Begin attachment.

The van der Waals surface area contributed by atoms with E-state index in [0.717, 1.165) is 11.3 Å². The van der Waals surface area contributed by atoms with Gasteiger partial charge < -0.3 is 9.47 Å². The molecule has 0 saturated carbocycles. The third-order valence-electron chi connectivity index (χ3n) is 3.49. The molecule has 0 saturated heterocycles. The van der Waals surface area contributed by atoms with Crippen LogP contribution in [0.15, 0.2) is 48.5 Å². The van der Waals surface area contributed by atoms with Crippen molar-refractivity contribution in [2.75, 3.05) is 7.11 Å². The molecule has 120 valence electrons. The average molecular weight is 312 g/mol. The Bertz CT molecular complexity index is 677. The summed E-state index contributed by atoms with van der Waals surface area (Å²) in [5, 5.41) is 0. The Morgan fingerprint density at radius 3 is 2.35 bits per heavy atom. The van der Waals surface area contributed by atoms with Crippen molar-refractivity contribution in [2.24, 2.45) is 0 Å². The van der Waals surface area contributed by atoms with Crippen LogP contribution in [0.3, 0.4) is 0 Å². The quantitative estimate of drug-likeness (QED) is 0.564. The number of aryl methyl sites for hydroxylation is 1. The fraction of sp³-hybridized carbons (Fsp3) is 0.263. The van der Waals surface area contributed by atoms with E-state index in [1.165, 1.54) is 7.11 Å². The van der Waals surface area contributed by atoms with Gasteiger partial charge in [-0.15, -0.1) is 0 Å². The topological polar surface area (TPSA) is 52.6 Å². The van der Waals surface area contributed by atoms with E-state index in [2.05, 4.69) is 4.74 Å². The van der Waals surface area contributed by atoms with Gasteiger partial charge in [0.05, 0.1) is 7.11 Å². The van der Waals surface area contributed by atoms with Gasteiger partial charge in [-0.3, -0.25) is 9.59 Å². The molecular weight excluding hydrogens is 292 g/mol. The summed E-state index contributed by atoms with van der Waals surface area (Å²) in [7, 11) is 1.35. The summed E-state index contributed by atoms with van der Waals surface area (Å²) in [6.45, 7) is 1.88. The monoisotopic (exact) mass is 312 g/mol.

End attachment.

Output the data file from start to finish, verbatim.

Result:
The van der Waals surface area contributed by atoms with E-state index in [0.717, 1.165) is 11.3 Å². The van der Waals surface area contributed by atoms with Gasteiger partial charge < -0.3 is 9.47 Å². The molecule has 0 saturated carbocycles. The third-order valence-electron chi connectivity index (χ3n) is 3.49. The molecule has 0 saturated heterocycles. The van der Waals surface area contributed by atoms with Crippen LogP contribution in [0.15, 0.2) is 48.5 Å². The van der Waals surface area contributed by atoms with Crippen molar-refractivity contribution in [2.75, 3.05) is 7.11 Å². The molecule has 120 valence electrons. The average molecular weight is 312 g/mol. The Bertz CT molecular complexity index is 677. The summed E-state index contributed by atoms with van der Waals surface area (Å²) in [5, 5.41) is 0. The Morgan fingerprint density at radius 3 is 2.35 bits per heavy atom. The van der Waals surface area contributed by atoms with Crippen molar-refractivity contribution in [2.24, 2.45) is 0 Å². The van der Waals surface area contributed by atoms with Crippen LogP contribution in [0.3, 0.4) is 0 Å². The quantitative estimate of drug-likeness (QED) is 0.564. The number of aryl methyl sites for hydroxylation is 1. The fraction of sp³-hybridized carbons (Fsp3) is 0.263. The van der Waals surface area contributed by atoms with E-state index in [1.165, 1.54) is 7.11 Å². The van der Waals surface area contributed by atoms with Gasteiger partial charge in [-0.15, -0.1) is 0 Å². The topological polar surface area (TPSA) is 52.6 Å². The van der Waals surface area contributed by atoms with E-state index in [2.05, 4.69) is 4.74 Å². The van der Waals surface area contributed by atoms with Gasteiger partial charge in [0.05, 0.1) is 7.11 Å². The van der Waals surface area contributed by atoms with Gasteiger partial charge in [-0.3, -0.25) is 9.59 Å². The molecular weight excluding hydrogens is 292 g/mol. The summed E-state index contributed by atoms with van der Waals surface area (Å²) in [7, 11) is 1.35. The summed E-state index contributed by atoms with van der Waals surface area (Å²) in [6.45, 7) is 1.88. The monoisotopic (exact) mass is 312 g/mol.